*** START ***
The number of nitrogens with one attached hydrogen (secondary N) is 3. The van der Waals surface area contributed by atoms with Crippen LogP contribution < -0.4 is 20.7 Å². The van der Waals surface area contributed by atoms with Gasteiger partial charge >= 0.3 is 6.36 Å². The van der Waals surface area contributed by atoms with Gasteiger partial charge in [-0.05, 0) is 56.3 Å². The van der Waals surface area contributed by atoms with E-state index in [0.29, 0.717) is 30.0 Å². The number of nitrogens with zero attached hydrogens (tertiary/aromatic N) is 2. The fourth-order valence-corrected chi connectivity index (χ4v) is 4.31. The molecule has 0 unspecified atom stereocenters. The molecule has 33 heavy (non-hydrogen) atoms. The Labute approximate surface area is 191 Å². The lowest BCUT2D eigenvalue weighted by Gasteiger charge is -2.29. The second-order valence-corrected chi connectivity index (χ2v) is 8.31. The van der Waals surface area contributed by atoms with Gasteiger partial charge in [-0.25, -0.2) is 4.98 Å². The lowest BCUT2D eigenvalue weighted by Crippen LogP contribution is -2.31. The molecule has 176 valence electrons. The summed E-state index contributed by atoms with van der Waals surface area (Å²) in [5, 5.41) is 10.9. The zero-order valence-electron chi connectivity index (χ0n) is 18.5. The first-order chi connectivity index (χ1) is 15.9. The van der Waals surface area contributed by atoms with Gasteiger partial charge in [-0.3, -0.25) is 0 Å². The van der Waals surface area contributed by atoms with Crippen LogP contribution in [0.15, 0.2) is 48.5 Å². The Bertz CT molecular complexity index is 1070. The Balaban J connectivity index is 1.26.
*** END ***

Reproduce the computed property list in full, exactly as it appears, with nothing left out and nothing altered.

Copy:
The number of nitrogens with one attached hydrogen (secondary N) is 3. The van der Waals surface area contributed by atoms with Crippen LogP contribution < -0.4 is 20.7 Å². The van der Waals surface area contributed by atoms with Gasteiger partial charge >= 0.3 is 6.36 Å². The van der Waals surface area contributed by atoms with Gasteiger partial charge in [-0.05, 0) is 56.3 Å². The van der Waals surface area contributed by atoms with E-state index in [0.29, 0.717) is 30.0 Å². The number of nitrogens with zero attached hydrogens (tertiary/aromatic N) is 2. The fourth-order valence-corrected chi connectivity index (χ4v) is 4.31. The molecule has 0 unspecified atom stereocenters. The molecule has 33 heavy (non-hydrogen) atoms. The Labute approximate surface area is 191 Å². The lowest BCUT2D eigenvalue weighted by Gasteiger charge is -2.29. The second-order valence-corrected chi connectivity index (χ2v) is 8.31. The van der Waals surface area contributed by atoms with Gasteiger partial charge in [-0.25, -0.2) is 4.98 Å². The lowest BCUT2D eigenvalue weighted by Crippen LogP contribution is -2.31. The molecule has 176 valence electrons. The summed E-state index contributed by atoms with van der Waals surface area (Å²) in [5, 5.41) is 10.9. The zero-order valence-electron chi connectivity index (χ0n) is 18.5. The first-order chi connectivity index (χ1) is 15.9. The van der Waals surface area contributed by atoms with Gasteiger partial charge in [-0.3, -0.25) is 0 Å². The van der Waals surface area contributed by atoms with Crippen LogP contribution in [0.15, 0.2) is 48.5 Å². The Bertz CT molecular complexity index is 1070. The Balaban J connectivity index is 1.26.